In successive outcrops towards Rocque Berg and Le Nez Point (above left) and on the north side of La Motte (Gr. Is. above right), excellent examples of various different textures appear to illustrate mixing, stoping and segregation layering where yellow-brown and white feldspar and black hornblende and augite layers grade into blacker gabbroic-looking layers. Other textures may also signify mobilisation, stoping, mixing, and reaction during later intrusion of granitic magma.

Various structures and textures (below) showing alteration in the diorites at Le Nez  and around the north shore of La Motte.                                                                

             

             

In addition, several low reef outcrops, just NE of La Motte, show invasion of the diorites by the the western edge of the Le Hocq-La Rocque, which has produced striking structures.

          

Appinites, light coloured pegmatite-like diorites with numerous, large prismatic hornblende crystals and feldspar laths are notable at Le Nez Point, as are small, web-like areas of quartz and feldspar veins around darker, mafic-rich patches which may indicate stoping (see top left above).

Outcrops comprising layers of different thickness and repeated layering are also very evident (see top first photograph). These have been described in detail by Bishop & Key (1983, p. 923) and Bishop, Keen, Salmon & Renouf (2003, p.16).

On Sorel Point, alongside the path to the Signal Light, low outcrops reveal granodiorite veins in the diorite and some unusual onion type weathering.

Sorel Point
Onion weathering in diorite.
Diorite (centre) within granodiorite.

From here, an excellent traverse takes one down the Point where the diorite outcrops and junctions with the NW granite are well exposed and well defined, curved and irregular, implying a later separate intrusive period or phase. They contain clearly visible black hornblende and white plagioclase feldspar crystals. They alternate with outcrops of grey, coarse crystalline granodiorite and dark grey-black, medium to coarse crystalline gabbro and pink granite. The diorites near the top of the path on the low crags on the western side contain whiter patches of coarser feldspar, quartz and rare hornblende and look like filled druses but they do not have the crystalline texture perpendicular to a well defined wall. They may represent areas of slower cooling within the diorite and are the ocelli within this sequence fully described by Bishop, Keen, Salmon and Renouf (2003, p.36).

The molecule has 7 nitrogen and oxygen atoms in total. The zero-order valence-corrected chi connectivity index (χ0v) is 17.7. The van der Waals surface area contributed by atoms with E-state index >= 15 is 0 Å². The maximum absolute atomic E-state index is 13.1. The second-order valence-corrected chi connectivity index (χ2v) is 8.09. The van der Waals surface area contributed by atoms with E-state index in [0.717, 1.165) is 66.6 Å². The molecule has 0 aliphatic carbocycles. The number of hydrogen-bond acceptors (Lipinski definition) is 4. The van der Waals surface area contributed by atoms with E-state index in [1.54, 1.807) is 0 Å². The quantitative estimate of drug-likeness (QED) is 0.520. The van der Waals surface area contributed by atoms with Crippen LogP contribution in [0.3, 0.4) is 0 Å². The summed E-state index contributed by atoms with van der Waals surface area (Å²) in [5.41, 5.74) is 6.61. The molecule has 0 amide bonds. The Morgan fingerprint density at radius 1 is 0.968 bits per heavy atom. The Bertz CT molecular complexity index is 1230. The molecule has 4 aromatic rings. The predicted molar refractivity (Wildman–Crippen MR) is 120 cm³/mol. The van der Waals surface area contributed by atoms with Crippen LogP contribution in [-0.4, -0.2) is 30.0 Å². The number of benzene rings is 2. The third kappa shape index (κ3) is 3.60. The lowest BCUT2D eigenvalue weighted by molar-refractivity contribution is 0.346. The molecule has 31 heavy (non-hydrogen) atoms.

The arguments with reference to the origin of the diorites in the SE granite pertain here and instead of being produced from gabbros by granitic magma metasomatism, they are now thought to result from intrusion by a coexisting dioritic magma. Salmon (1998) demonstrated that were four separate intrusive periods each rock having cooled before the next was intruded.

References.

Allaby, A. & Allaby, M. 1999, A Dictionary of Earth Sciences. Oxford University Press.

Bishop, A. C. 1955. Features of some dioritic xenoliths from Jersey, Channel Islands, and their bearing on the granite problem. Bull. ann. Soc. Jersiaise, Vol. 16. Pt. 3, p. 309.

Bishop, A. C. & Bisson, G. 1989. Classical areas of British geology: Jersey: description of 1;25,000 Channel Islands. Sheet 2. (London: HMSO for British Geological Survey).

Bishop, A. C., Keen, D. H., Salmon, S. & Renouf, J. T. 2003. The Geology of Jersey, Channel Islands. Geologists' Association Guide No. 41.

Bishop, A. C., & Key, C. H. 1983. Nature and origin of layering in the diorites of SE Jersey, Channel Islands. J. Geol. Soc. London, Vol. 140. pp. 921 - 937.

Nichols, R. A. H. & Hill, A. E. 2004. Jersey Geology Trail. Private Publication printed by the Charlesworth Group.

Salmon, S. 1998. The plutonic igneous complex at Sorel Point, Jersey, Channel Islands: a high - level, multi - magma assemblage. Geological Journal. Vol. 33. pp. 17 - 35.

Topley, C. G., & Brown, M. 1984. Discussion on the nature and origin of layering in the diorites of SE Jersey, Channel Islands. J. Geol. Soc. London, Vol. 141. pp. 595 - 598.